Don’t let the number of choices make produce purchasing confusing. Follow these tips to up consumption of these health-promoting foods, according to Tufts Health & Nutrition Letter.
-Eat more fruits and vegetables of any kind. Local and imported, fresh and frozen, organic and conventional are all good choices.
-Use fresh vegetables soon after purchasing to maximize nutrient content and prevent spoilage. Delicate foods like berries and greens will spoil more quickly. Produce with harder skin, such as carrots, cabbage, and apples, are more durable and last longer at home. Planning can help minimize food waste.
-Chill. Produce ripens more quickly when left at room temperature, but, once ripe, getting most types into a refrigerator (or freezer) can help preserve nutrients. A recent study published in the Journal of Food Science and Technology focusing on blueberries found that phytochemical content could be largely preserved by low temperature storage (in a refrigerator or freezer). Some produce, however, such as tomatoes and bananas, are better left at room temperature, according to the Produce for Better Health Foundation.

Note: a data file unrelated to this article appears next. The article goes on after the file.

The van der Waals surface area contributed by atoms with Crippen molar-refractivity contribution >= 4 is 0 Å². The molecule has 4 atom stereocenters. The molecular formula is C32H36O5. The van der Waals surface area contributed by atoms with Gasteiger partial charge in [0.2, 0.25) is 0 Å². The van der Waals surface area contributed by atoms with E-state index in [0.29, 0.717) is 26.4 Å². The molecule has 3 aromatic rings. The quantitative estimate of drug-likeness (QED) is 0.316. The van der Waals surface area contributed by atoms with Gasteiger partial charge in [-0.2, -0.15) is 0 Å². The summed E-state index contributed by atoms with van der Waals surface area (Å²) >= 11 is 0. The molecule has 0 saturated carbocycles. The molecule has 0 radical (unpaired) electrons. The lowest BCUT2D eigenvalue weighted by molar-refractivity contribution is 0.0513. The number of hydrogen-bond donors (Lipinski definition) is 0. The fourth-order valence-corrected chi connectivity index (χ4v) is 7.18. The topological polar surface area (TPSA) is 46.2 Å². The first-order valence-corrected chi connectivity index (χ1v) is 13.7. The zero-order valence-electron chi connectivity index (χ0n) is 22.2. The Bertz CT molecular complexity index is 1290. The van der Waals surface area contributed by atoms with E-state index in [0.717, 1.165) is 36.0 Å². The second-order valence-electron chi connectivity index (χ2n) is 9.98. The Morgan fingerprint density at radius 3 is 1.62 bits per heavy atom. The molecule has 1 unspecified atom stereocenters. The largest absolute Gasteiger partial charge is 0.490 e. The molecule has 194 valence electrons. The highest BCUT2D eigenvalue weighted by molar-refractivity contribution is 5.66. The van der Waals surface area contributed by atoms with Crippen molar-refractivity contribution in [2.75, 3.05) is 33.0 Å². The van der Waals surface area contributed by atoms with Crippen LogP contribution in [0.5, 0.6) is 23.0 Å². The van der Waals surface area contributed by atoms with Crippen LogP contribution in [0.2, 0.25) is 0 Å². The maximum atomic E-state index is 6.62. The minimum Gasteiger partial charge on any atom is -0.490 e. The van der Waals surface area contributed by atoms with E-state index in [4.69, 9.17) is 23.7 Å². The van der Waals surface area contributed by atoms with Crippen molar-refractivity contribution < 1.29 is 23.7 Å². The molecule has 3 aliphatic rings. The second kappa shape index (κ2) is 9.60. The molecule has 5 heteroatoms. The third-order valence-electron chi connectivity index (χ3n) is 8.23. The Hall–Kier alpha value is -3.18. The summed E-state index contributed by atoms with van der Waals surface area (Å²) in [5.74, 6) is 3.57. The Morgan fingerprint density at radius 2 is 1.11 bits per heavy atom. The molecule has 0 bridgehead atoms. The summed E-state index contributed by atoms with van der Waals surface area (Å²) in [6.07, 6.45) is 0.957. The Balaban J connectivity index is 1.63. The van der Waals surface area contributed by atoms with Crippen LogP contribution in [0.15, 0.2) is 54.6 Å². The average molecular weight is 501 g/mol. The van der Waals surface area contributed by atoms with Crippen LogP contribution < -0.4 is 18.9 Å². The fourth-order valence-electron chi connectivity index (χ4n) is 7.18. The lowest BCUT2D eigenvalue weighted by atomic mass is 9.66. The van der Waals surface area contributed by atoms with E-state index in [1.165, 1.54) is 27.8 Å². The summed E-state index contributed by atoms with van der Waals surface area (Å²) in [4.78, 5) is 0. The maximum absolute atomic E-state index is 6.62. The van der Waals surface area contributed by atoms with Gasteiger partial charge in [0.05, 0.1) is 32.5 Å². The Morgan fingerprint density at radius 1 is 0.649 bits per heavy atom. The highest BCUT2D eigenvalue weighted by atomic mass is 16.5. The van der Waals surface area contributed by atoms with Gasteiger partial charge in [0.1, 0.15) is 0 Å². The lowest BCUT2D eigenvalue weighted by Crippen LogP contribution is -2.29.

-Rinse (just about) everything. All produce should be rinsed with clean water before use to reduce risk of foodborne disease and remove pesticide residue. Hard produce can be scrubbed with a brush. Soap and special washes are not recommended. The only exception is pre-washed, bagged, greens, which the CDC recommends not be washed at home.
-Keep a fruit bowl. Having a bowl of fruit visible encourages more fruit intake, but can also lead to waste if the fruit spoils. Try having just a couple pieces of each type of fruit out at any one time (depending on your household size). This can help avoid over-ripening and food waste.
-Don’t forget frozen. Pre-packaged frozen vegetables and fruits are at least as nutritious as fresh, and often less expensive, and they are available year-round.